Book Review: A Bond Undone by Jin Yong @StMartinsPress

A Bond Undone
Legends of the Condor Heroes 2
Jin Yong
St. Martin’s Griffin, March 2020
ISBN 978-1-250-25011-7
Trade Paperback

Lotus Huang is cunning, kind and quite adorable. Her culinary craftiness is unparalleled, her loyalty unmatched. And her kung fu is phenomenal. As would be expected from the daughter of Apothecary Huang, one of The Five Greats.

Instantly, I love her. Almost as much as she favors the hapless, bumbling Guo Jing. Hopelessly smitten, courageous, yet frightfully foolish, he seems to be her quintessential companion. Until family histories have been sorted out.

Lotus was very young when her martial sister, Cyclone Mei, followed a path of dishonesty and deception. First, falling in love with the wrong man, then helping him steal a Martial Manual of such importance that Shifu permanently crippled her and banished the two from Peach Blossom Island forever.

While the Chinese martial-arts world is vast, it is also oddly intimate. It is not an astounding coincidence when Guo Jing traps himself in a cave inhabited by the embittered Cyclone Mei, causing secrets to be spilled; dark intentions revealed.

Initially, I felt a bit like I was reading a mash-up of Dragon BallZ and Avatar, The Last Airbender. I’ve no idea what is happening, but I’m into it. It didn’t take long, however, for me to figure out who’s who and become fully invested in Mr. Yong’s marvelous martial world.

This review was written by jv poore for Buried Under Books, with huge thanks
for the Advance Review Copy to add to my favorite classroom library.

Reviewed by jv poore, October 2020.

Book Review: Sacred Games by Gary Corby

Sacred Games
An Athenian Mystery #3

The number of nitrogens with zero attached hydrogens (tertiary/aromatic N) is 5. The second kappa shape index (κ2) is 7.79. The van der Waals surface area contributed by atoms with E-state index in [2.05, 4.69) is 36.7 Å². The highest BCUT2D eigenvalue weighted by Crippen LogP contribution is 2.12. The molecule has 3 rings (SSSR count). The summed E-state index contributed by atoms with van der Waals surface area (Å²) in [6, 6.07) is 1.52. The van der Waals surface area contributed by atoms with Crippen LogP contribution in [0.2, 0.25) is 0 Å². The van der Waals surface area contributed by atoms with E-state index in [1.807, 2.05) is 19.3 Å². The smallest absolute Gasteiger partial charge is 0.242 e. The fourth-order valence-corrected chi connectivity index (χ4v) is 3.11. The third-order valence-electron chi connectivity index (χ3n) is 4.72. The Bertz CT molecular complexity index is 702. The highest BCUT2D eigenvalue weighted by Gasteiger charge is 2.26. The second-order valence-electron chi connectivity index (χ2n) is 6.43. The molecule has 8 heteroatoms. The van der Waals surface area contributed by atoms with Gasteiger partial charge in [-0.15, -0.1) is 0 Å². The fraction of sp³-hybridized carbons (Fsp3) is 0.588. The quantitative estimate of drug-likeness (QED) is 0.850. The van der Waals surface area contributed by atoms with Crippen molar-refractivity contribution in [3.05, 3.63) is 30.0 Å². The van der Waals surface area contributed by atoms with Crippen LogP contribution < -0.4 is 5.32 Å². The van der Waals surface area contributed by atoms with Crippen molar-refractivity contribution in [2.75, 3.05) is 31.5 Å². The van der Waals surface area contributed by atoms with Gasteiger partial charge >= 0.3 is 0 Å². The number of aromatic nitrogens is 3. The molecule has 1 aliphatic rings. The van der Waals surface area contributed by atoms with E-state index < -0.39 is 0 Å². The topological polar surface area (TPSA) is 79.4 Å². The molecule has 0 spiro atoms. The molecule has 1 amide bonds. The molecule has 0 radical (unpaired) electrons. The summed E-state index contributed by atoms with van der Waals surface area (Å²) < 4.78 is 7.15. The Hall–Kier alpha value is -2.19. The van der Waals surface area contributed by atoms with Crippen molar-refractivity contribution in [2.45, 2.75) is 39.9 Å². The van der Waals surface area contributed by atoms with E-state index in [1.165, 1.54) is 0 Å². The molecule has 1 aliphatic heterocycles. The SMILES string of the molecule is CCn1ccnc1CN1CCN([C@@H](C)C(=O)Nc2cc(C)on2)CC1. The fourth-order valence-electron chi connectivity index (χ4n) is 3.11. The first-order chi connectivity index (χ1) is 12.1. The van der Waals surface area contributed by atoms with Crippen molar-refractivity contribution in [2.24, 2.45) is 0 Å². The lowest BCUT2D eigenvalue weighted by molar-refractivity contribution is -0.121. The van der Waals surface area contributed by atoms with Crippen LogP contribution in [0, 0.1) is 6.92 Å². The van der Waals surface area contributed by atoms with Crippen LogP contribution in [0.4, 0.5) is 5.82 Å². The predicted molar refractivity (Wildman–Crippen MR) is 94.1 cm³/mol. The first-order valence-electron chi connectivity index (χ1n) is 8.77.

Gary Corby
Soho Crime, May 2013
ISBN 978-1-6195-369-0
TradePaperback

This is the second novel by Corby I’ve read in this series. Set in ancient Greece, the main characters are royal investigator Nicolaos and his incredibly smart wife, the priestess Diotima. Nico’s brother, Socrates–yes, that Socrates–is featured as well, plus a good many other names I’m sure you’ll recognize from your ancient world history classes.

The story takes place at the 80th Olympiad, where competitors play for keeps, as in fight to the death. On the competitive field, if an opponent dies, no one can be tried for murder. The same does not hold true off the field, which draws Nico, under orders from Athen’s top politician and diplomat, Pericles, to find the killer of an elite Spartan pankration athlete named Arakos. The Athenian champion in pankration is the accused, and refuses to provide an alibi for himself. In order to prevent a war between the states of Athens and Sparta, Nico has to figure it all out before the end of the games.

Pankration? you may ask. I’m still not sure but it sounds like a mixture of various martial arts, kick boxing, and plain old street fighting, including kidney punches and the gouging of eyes.

The story contains plenty of suspects, although everyone has a hard time believing anyone but another pankration player could possibly beat a big man like Arakos, and there are so many twists and turns you’re apt to get dizzy. At the same time, it’s going to keep you involved. And what a good way to learn something about ancient history! Mr. Corby’s research is extensive, and is the best way I know of to teach the rest of us a bit of Greek history and culture. Meanwhile, the humor in the Nico and Diotima mysteries always brings a laugh, and Socrates is a hoot. I’m pleased to recommend this one.

Reviewed by Carol Crigger, March 2017.
Author of Three Seconds to Thunder and Four Furlongs.

Book Reviews: Hell with the Lid Blown Off by Donis Casey and Battle Not With Monsters by Overton Scott

Hell with the Lid Blown OffHell with the Lid Blown Off
An Alafair Tucker Mystery #7
Donis Casey
Poisoned Pen Press, June 2014
ISBN 9781464202988
Hardcover
Also available in trade paperback